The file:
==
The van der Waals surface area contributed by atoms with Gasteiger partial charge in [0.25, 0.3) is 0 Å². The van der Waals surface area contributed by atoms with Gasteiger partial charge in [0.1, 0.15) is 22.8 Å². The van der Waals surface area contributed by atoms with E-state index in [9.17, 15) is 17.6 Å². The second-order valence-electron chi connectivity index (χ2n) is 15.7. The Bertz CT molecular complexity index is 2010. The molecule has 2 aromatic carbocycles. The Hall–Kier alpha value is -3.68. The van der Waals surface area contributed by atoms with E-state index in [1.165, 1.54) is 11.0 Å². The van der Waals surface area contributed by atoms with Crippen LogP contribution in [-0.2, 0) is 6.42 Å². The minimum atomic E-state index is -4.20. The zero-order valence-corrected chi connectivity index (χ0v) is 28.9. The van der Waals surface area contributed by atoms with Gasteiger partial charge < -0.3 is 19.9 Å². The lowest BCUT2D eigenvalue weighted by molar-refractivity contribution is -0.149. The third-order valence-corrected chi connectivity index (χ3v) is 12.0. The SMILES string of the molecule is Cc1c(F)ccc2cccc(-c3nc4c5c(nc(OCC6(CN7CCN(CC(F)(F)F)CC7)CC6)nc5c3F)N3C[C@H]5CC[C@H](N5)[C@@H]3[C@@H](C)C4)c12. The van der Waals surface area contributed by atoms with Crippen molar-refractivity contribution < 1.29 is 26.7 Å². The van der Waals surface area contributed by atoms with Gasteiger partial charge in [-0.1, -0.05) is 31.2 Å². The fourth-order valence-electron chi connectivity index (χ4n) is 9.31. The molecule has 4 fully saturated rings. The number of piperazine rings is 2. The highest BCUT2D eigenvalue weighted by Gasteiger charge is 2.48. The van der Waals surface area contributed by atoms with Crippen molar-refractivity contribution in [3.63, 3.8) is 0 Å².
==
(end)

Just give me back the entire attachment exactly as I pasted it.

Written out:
The van der Waals surface area contributed by atoms with Gasteiger partial charge in [0.25, 0.3) is 0 Å². The van der Waals surface area contributed by atoms with Gasteiger partial charge in [0.1, 0.15) is 22.8 Å². The van der Waals surface area contributed by atoms with E-state index in [9.17, 15) is 17.6 Å². The second-order valence-electron chi connectivity index (χ2n) is 15.7. The Bertz CT molecular complexity index is 2010. The molecule has 2 aromatic carbocycles. The Hall–Kier alpha value is -3.68. The van der Waals surface area contributed by atoms with E-state index in [1.165, 1.54) is 11.0 Å². The van der Waals surface area contributed by atoms with Crippen LogP contribution in [-0.2, 0) is 6.42 Å². The minimum atomic E-state index is -4.20. The zero-order valence-corrected chi connectivity index (χ0v) is 28.9. The van der Waals surface area contributed by atoms with Gasteiger partial charge < -0.3 is 19.9 Å². The lowest BCUT2D eigenvalue weighted by molar-refractivity contribution is -0.149. The third-order valence-corrected chi connectivity index (χ3v) is 12.0. The SMILES string of the molecule is Cc1c(F)ccc2cccc(-c3nc4c5c(nc(OCC6(CN7CCN(CC(F)(F)F)CC7)CC6)nc5c3F)N3C[C@H]5CC[C@H](N5)[C@@H]3[C@@H](C)C4)c12. The van der Waals surface area contributed by atoms with Crippen molar-refractivity contribution < 1.29 is 26.7 Å². The van der Waals surface area contributed by atoms with Gasteiger partial charge in [-0.1, -0.05) is 31.2 Å². The fourth-order valence-electron chi connectivity index (χ4n) is 9.31. The molecule has 4 fully saturated rings. The number of piperazine rings is 2. The highest BCUT2D eigenvalue weighted by Gasteiger charge is 2.48. The van der Waals surface area contributed by atoms with Crippen molar-refractivity contribution in [3.63, 3.8) is 0 Å².